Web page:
Key to HIV Treatment Found in Human Blood

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A group of scientists from Scripps Research Institute (TSRI ) discovered that immune cells able to conquer HIV are present in the human body.

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Some people infected with HIV can produce antibodies that effectively neutralize many strains of the dangerous, rapidly mutating virus. A healthy person, however, would need to be immunized with special antigens in order to produce the required antibodies.

The uccess of a potential vaccine depends on the ability of the immunogen to bind with cells called B-lymphocytes and to activate them so that they produce antibodies. A team of scientists wrote in a new study published in Science magazine on March 24 that most people have so-called "embryo" precursor cells in their bodies which can generate VRC01 antibodies needed to conquer HIV cells.

The scientists tried to develop a special kind of immunogen which would bind certain B-lymphocytes, potentially responsible for immunity against HIV. The immunogen has to be very unique because the required progenitor cells are very rare among other B-lymphocytes.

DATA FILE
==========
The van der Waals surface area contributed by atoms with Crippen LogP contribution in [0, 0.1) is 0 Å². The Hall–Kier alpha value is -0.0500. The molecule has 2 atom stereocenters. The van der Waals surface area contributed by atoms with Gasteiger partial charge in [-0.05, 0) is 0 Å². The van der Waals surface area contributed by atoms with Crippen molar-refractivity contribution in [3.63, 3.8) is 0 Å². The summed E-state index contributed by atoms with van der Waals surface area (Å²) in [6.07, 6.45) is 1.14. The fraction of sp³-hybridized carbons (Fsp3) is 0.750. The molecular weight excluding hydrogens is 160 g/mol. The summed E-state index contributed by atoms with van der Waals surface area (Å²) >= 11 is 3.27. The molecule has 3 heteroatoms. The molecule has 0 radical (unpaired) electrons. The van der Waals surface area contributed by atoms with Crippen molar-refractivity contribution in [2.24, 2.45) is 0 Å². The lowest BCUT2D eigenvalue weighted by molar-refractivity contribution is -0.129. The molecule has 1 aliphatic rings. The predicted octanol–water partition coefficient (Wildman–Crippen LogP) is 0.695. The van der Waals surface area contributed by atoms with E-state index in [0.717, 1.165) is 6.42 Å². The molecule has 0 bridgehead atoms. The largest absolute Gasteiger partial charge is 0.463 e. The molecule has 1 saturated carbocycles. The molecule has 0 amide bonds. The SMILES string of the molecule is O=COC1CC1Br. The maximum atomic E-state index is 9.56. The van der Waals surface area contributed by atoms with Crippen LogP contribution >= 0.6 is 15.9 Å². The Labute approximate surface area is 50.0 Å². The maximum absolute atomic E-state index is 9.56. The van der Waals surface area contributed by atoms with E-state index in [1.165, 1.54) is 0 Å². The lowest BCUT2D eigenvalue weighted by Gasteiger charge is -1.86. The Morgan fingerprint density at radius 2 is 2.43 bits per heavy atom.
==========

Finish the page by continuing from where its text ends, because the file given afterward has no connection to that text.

"We found that almost everybody has these broadly neutralizing antibody precursors, and that a precisely engineered protein can bind to these cells that have potential to develop into HIV broadly neutralizing antibody-producing cells, even in the presence of competition from other immune cells," said the study's lead author, TSRI professor William Schief.

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The immunologists synthesized protein immunogen EOD-GT8 60mer. The research showed that mice vaccinated with the protein generate VRC01 antibodies. If EOD-GT8 60mer can trigger the same reaction in humans, the scientists may then develop several more immunogens that will jointly cause the synthesis of a wide range of antibodies able to conquer HIV.

In a recent article published in Scientific Reports magazine, genetic scientists wrote that CRISPR/Cas9  technology is able to remove HIV virogenes from infected T-lymphocytes which the virus usually attacks. The finding may help to develop new methods of therapy for people with AIDS.

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